Rural Electrification Corporation Limited will open its public issue of Tax Free Secured Redeemable Non Convertible Bonds of face-value of 1,000 each in the nature of debentures having tax benefits under section 10(15)(iv)(h) of the Income Tax Act, 1961, as amended not exceeding 3500 Crore. Allotments will be on a First Come First Serve Basis.
The issue has 3 investment options – 8.26% p.a. (10 Yrs), 8.71% p.a. (15 Yrs) and 8.62% p.a. (20 Yrs) for investments upto and including 10 Lakhs and 8.01% p.a. (10 Yrs), 8.46% p.a. (15 Yrs) and 8.37% p.a. (20 Yrs) for investments above 10 Lakhs. The Issue opens for subscription on August 30, 2013.
The bonds have been rated ‘CRISIL AAA/Stable’ by CRISIL, ‘CARE AAA’ by CARE, ‘IND AAA’ by IRRPL and ‘[ICRA] AAA’ by ICRA. The above ratings indicate highest degree of safety for timely servicing of financial obligations
Public financial institution in the Indian power infrastructure sector, engaged in financing and promotion of transmission, distribution and generation including renewable energy projects throughout India
Occupies a key position in the GoI’s plans for the growth of the Indian power sector
Granted “Navratna” status by the Department of Public Enterprise by virtue of the operational efficiency and financial strength
If you are in the higher tax bracket (20 or 30 per cent) and looking to lock into attractive rates for 10 years or more, the tax-free bonds being issued by Rural Electrification Corporation (REC) are a good option.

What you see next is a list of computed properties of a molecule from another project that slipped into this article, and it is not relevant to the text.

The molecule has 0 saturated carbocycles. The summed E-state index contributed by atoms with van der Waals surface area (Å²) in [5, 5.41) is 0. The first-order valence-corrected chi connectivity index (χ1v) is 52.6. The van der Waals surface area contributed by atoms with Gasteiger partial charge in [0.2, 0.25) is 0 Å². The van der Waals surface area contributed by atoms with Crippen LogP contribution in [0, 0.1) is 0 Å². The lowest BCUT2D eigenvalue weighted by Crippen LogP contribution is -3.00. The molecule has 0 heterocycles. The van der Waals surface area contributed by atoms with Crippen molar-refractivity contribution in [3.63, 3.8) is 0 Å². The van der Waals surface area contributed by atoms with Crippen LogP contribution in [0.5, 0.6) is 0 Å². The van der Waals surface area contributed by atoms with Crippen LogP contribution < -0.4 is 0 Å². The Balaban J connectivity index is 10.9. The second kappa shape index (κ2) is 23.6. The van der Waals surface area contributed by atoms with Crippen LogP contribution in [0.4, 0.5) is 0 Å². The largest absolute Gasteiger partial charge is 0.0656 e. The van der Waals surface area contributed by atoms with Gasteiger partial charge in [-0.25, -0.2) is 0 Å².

The yields on tax-free bonds are linked to those on government securities (G-secs). The yield on the 10-year G-sec has risen sharply and is now 8.6 per cent, close to the highs seen during the financial crisis of 2008. There is a good chance that these yields will moderate. So, it is a good time to lock into the tax-free bonds on offer now.
REC, a government-controlled lender, is offering retail investors (those who invest Rs 10 lakh or less) attractive rates — 8.26 per cent annually on 10-year bonds, 8.71 per cent for 15-year, and 8.62 per cent on 20-year instruments. For other investors, the rate of interest is 0.25 percentage points lower.
The interest will be paid out on December 1 every year and is not subject to tax. Investors in the higher tax brackets can earn higher interest from these bonds than from bank deposits, after accounting for taxes.
The best rate being offered on five-year bank deposits is 9.5 per cent, which compounded quarterly works out to 9.84 per cent. But investors paying 20 per cent tax will get a return of 7.82 per cent after tax and those in the 30-per-cent bracket will receive only 6.8 per cent. This is lower than what REC’s tax-free bonds are offering.
If you can invest for the long-term, consider the 15-year bonds for the best rate.
But buy the REC bonds after setting aside funds for investing in public provident fund (PPF). In addition to healthy tax-free returns (8.7 per cent currently), PPF offers tax deduction on the initial investment up to Rs 1 lakh.